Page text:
It's not the first time that Hindenburg has taken aim at Aphria. In March, it also issued a report suggesting Aphria overpaid for Nuuvera, a company with a short operating history with ties to Aphria CEO Vic Neufeld. Hindenburg asserted that Nuuvera's virtually nonexistent revenue didn't justify a nine-figure purchase price, but it also disclosed it was short shares in Nuuvera. Since Aphria's purchase price represented a 30% premium to Nuuvera's 10-day volume weighted average price at the time it was announced in January, Hindenburg had an incentive to talk the deal down.
In the latest short report, Quintessential and Hindenburg assert Aphria grossly overpaid for Colcanna, ABP, and Marigold when it acquired them from Scythian Biosciences (since renamed SOL Global Investments Corp.), a company with ties to Neufeld and longtime Aphria investor and advisor Andy DeFrancesco. Neufeld is Scythian's former chairman of the board and DeFrancesco is the current chairman of SOL Global.
To back up its thesis, Quintessential claims it went to Jamaica to investigate Marigold's properties and that the properties were either in disrepair, inactive, or unable to be verified. The report goes on to question if Marigold's cannabis license is worth Aphria's purchase price because, according to Quintessential, a marijuana license in Jamaica can be obtained in less than six months for about $500.
The short-sellers also question the $84 million price Aphria paid for Colcanna's assets in Colombia, which includes a plot of land and a marijuana license that hadn't been fully approved when the acquisition was announced. The report further questions if Colcanna has obtained all the licenses necessary it needs to operate in Colombia, including a "characterization" license.
Furthermore, the short report suggests the Argentinian pharmacy operator, ABP, isn't worth its CA$50 million price tag, either. ABP operates one retail pharmacy location and, according to the report, its annual revenue is less than $500,000.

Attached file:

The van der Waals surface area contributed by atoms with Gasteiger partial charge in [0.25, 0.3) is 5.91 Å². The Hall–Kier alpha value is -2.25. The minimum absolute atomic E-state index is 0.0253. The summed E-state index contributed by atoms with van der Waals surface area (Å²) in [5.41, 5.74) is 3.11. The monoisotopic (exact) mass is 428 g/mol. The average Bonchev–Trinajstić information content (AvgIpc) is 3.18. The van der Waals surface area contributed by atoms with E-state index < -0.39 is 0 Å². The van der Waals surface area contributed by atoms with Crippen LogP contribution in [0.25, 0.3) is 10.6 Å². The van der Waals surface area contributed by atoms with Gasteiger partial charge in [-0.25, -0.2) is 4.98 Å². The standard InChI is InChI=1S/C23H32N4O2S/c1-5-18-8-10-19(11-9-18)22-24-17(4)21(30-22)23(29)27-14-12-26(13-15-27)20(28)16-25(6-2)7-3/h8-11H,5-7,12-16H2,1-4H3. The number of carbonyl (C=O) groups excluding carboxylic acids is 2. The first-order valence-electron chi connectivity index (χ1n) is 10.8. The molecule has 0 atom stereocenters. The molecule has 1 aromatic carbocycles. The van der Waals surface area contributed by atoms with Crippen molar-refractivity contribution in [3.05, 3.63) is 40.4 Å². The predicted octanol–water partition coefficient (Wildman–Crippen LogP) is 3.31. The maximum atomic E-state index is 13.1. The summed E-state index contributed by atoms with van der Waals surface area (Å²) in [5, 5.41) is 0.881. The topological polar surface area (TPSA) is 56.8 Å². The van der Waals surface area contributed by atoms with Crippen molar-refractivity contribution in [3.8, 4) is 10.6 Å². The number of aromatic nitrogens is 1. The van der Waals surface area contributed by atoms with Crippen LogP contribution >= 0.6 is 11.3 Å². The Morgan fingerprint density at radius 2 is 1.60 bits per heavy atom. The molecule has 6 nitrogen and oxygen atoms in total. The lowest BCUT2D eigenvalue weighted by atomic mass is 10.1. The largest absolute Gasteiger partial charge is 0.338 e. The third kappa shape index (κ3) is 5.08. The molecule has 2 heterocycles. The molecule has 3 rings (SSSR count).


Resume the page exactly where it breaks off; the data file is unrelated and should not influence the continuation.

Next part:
What Aphria's saying
Since shares have fallen significantly following the short report's release, it's not shocking that Aphria's management has taken notice and responded to the allegations.
On Dec. 3, Aphria called the short report "a malicious and self-serving attempt to profit by manipulating Aphria's stock price at the expense of Aphria's shareholders." It also said, "[the] Board of Directors of Aphria confirmed that it received financial advice and a fairness opinion from a reputable firm that the consideration to be offered by Aphria in respect of the transaction was fair, from a financial point of view, to Aphria and its shareholders."
Aphria followed up those comments on Dec. 4, saying, "Since closing this important strategic acquisition in September, we have made considerable progress supporting and building out our operations on the ground in Latin America and the Caribbean. We have nearly 100 employees across the region dedicated to advancing the Company's business interests..."